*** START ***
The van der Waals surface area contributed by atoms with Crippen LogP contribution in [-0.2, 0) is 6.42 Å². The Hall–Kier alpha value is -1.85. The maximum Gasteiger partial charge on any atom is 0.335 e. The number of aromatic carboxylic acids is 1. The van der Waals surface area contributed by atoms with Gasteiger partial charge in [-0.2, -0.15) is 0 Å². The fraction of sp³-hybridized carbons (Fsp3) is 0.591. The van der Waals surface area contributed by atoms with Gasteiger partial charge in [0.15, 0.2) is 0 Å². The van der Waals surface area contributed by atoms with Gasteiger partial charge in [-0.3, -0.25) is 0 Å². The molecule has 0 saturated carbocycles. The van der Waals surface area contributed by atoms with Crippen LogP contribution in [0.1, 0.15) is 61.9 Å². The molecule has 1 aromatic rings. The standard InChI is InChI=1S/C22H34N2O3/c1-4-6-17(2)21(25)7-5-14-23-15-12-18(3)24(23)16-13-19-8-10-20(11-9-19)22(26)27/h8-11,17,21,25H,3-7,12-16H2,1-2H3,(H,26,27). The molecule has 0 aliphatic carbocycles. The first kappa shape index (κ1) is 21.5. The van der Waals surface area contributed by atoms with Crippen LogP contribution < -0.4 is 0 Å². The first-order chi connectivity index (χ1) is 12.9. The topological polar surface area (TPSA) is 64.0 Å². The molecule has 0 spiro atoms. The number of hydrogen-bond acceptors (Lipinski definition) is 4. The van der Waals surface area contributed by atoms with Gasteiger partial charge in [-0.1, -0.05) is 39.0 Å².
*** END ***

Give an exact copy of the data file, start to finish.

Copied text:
The van der Waals surface area contributed by atoms with Crippen LogP contribution in [-0.2, 0) is 6.42 Å². The Hall–Kier alpha value is -1.85. The maximum Gasteiger partial charge on any atom is 0.335 e. The number of aromatic carboxylic acids is 1. The van der Waals surface area contributed by atoms with Gasteiger partial charge in [-0.2, -0.15) is 0 Å². The fraction of sp³-hybridized carbons (Fsp3) is 0.591. The van der Waals surface area contributed by atoms with Gasteiger partial charge in [0.15, 0.2) is 0 Å². The van der Waals surface area contributed by atoms with Gasteiger partial charge in [-0.3, -0.25) is 0 Å². The molecule has 0 saturated carbocycles. The van der Waals surface area contributed by atoms with Crippen LogP contribution in [0.1, 0.15) is 61.9 Å². The molecule has 1 aromatic rings. The standard InChI is InChI=1S/C22H34N2O3/c1-4-6-17(2)21(25)7-5-14-23-15-12-18(3)24(23)16-13-19-8-10-20(11-9-19)22(26)27/h8-11,17,21,25H,3-7,12-16H2,1-2H3,(H,26,27). The molecule has 0 aliphatic carbocycles. The first kappa shape index (κ1) is 21.5. The van der Waals surface area contributed by atoms with Crippen LogP contribution < -0.4 is 0 Å². The first-order chi connectivity index (χ1) is 12.9. The topological polar surface area (TPSA) is 64.0 Å². The molecule has 0 spiro atoms. The number of hydrogen-bond acceptors (Lipinski definition) is 4. The van der Waals surface area contributed by atoms with Gasteiger partial charge in [-0.1, -0.05) is 39.0 Å².